Now the home is a National Historic Site, and you can visit and take a tour if you wish, but you have to make a reservation first. And evidently the Eugene O'Neill Foundation hosts an International Eugene O'Neill conference in Danville--who knew?

Thursday, May 21, 2009

Booking Through Thursday--A Second First Time?

Here's today's Booking Through Thursday question:

What book would you love to be able to read again for the first time?

(Interestingly, I thought that I had thought this one up myself, but when I started scrolling through the Suggestions, found that Rebecca had suggested almost exactly this question a couple months ago. So, we both get credit!)

Good question. I guess books that made a big impression on me would be the one's I'd like to have a clean slate "do-over" for, so I could have the thrill again. I don't think I could narrow that down to just one, so here's a (fairly short) list:

1. Pride and Prejudice, by Jane Austen

2. To Kill a Mockingbird, by Harper Lee

3. Middlemarch, by George Eliot

4. Anna Karenina, by Leo Tolstoy

5. Cloud Atlas, by David Mitchell

6. Beloved, by Toni Morrison

7. Midnight's Children, by Salman Rushdie

8. Crossing to Safety, by Wallace Stegner

I'm sure I'll think of others later--there are so many books that made a big impact that I'd like to read for the first time again. Thinking about them makes me want to read them again, period.

What's on your list of best "first time" reads?

Tuesday, May 19, 2009

Night Navigation by Ginnah Howard, a review

Ginnah Howard's novel Night Navigation was sent to me by the publisher, and I didn't know what to expect. What I got was a needle-sharp look into the life of a mentally ill drug addict, and his relationship with a loving but frustrated mother, who can't help but give him one more chance, over and over again.

Howard's novel alternates focus between the viewpoint of Del Merrick, a mother in late middle age, who would like to be focusing on her art and living a normal life, and the viewpoint of Del's deeply troubled adult son Mark, who has fallen back into drug addiction, and therefore back into Del's life. Both Del and Mark also have to contend with the ghosts of Mark's father and brother (Del's late husband and her other son), and guilt over their deaths. Through the course of the story, mother and son come together, and come apart, and find out more about themselves and each other in the process.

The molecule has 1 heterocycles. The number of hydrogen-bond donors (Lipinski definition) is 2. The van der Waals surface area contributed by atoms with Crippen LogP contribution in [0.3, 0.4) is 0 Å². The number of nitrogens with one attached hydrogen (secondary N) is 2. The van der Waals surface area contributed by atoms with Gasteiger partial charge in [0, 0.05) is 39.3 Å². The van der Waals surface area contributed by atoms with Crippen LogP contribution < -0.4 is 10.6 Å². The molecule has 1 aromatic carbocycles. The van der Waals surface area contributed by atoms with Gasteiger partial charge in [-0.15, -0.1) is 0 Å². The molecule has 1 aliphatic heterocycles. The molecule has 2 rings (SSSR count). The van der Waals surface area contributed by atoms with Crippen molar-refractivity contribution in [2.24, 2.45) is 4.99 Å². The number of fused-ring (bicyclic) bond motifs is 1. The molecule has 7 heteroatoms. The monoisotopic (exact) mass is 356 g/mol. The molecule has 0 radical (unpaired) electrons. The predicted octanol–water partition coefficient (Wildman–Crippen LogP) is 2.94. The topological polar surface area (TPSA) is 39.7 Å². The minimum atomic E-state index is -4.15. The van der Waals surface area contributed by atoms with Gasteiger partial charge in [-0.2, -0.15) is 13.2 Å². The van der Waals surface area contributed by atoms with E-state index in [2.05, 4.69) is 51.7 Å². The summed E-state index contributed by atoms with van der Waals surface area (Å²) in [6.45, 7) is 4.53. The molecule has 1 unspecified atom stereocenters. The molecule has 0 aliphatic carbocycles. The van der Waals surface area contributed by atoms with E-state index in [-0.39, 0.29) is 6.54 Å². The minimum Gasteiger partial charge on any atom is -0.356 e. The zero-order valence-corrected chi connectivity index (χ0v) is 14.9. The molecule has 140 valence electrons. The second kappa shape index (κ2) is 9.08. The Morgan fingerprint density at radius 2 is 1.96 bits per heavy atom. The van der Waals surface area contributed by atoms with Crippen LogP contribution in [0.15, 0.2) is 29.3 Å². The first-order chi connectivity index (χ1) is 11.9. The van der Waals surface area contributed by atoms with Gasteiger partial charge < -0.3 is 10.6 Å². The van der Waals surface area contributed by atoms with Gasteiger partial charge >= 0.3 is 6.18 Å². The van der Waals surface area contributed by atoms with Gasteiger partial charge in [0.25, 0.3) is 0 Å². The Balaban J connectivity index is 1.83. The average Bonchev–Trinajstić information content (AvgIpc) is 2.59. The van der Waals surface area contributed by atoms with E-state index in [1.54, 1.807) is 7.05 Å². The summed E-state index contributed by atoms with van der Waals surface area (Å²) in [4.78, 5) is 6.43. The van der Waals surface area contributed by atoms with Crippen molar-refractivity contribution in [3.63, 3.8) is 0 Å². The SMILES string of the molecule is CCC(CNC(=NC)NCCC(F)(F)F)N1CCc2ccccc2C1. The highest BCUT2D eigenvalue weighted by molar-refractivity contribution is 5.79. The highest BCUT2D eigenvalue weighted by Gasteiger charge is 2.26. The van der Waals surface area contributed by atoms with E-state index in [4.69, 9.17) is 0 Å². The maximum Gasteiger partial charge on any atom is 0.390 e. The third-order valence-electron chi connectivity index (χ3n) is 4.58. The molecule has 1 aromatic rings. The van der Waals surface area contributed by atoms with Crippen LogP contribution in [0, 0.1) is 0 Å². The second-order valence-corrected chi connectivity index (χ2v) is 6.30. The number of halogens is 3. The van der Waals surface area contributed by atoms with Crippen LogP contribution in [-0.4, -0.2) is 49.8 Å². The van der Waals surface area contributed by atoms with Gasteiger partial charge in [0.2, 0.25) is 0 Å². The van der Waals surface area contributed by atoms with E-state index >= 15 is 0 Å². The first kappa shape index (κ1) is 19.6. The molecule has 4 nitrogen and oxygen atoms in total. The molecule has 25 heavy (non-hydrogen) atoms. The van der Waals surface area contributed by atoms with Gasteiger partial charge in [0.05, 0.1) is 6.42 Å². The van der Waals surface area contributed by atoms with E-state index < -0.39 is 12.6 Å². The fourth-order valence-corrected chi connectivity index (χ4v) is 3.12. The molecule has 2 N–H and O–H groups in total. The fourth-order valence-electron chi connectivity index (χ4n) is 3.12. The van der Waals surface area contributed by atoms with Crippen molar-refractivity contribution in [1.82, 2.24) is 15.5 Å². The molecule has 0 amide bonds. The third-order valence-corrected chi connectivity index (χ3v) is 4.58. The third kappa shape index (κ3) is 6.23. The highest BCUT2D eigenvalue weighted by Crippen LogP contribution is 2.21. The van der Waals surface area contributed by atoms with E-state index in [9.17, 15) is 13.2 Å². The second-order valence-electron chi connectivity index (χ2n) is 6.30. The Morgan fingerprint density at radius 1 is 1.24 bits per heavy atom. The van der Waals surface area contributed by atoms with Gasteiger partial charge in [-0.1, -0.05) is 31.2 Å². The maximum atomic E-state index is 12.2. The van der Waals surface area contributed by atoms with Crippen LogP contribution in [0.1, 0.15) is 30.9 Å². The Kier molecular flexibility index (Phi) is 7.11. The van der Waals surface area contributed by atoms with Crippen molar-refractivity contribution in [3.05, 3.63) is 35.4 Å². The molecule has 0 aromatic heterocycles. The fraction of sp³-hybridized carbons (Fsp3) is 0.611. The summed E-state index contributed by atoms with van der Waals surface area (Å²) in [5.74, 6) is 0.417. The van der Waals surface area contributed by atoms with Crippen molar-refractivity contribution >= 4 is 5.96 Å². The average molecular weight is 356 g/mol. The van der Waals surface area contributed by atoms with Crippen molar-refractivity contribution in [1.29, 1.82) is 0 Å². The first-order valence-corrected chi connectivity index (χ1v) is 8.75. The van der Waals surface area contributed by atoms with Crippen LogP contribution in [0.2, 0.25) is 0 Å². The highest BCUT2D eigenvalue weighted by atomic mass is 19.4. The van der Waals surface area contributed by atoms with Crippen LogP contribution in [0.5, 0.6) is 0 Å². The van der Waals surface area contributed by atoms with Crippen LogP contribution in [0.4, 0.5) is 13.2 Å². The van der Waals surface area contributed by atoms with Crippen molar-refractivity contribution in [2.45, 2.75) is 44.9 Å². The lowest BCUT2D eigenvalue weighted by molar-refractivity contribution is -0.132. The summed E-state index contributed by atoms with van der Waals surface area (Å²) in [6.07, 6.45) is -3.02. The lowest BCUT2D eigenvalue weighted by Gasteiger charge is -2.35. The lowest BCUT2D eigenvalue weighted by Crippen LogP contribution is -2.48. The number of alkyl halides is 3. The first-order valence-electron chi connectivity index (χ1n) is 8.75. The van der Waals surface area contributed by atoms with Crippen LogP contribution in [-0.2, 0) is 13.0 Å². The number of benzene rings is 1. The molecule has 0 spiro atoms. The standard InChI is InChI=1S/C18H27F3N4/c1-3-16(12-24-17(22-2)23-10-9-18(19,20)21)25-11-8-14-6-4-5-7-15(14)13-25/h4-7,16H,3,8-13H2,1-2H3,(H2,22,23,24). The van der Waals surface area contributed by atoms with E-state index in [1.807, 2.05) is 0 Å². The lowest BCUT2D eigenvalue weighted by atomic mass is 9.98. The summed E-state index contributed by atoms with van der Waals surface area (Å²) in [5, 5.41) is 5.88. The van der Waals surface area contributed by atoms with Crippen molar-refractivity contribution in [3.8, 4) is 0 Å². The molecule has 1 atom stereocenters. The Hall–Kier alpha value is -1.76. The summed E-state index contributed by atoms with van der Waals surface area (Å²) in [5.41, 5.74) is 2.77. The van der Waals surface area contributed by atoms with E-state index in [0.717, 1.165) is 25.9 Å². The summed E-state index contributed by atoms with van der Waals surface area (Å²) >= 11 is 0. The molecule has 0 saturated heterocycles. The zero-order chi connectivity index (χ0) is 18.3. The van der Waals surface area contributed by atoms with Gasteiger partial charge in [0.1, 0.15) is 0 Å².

Howard writes matter-of-factly about the horrendous life of a drug addict; the desperation, the manipulation of everyone around them, the physical pain of addiction, the casual way violence enters the lives of those who cannot manage their own lives and become slaves to drugs. It's compelling to watch, kind of like a train wreck--and it's definitely not for the faint of heart.

Bleak, yes, but I really enjoyed the poetic imagery Howard employs to tell her grim tale. And there is some hope infused here, too. Del is a relatable character, even if you aren't a mother. But if you are, it is oh so painful to imagine yourself in her situation. She has been bound to these men she has loved, and they have either died or are in the process of killing themselves. It is a hard thing to read about, and yet Del's life, in the every day, is quite beautiful. She is an artist, she lives surrounded by rural beauty, and when writing about Del's life, Howard's writing showcases the beauty that exists in the mundane, if we only open our eyes to see it.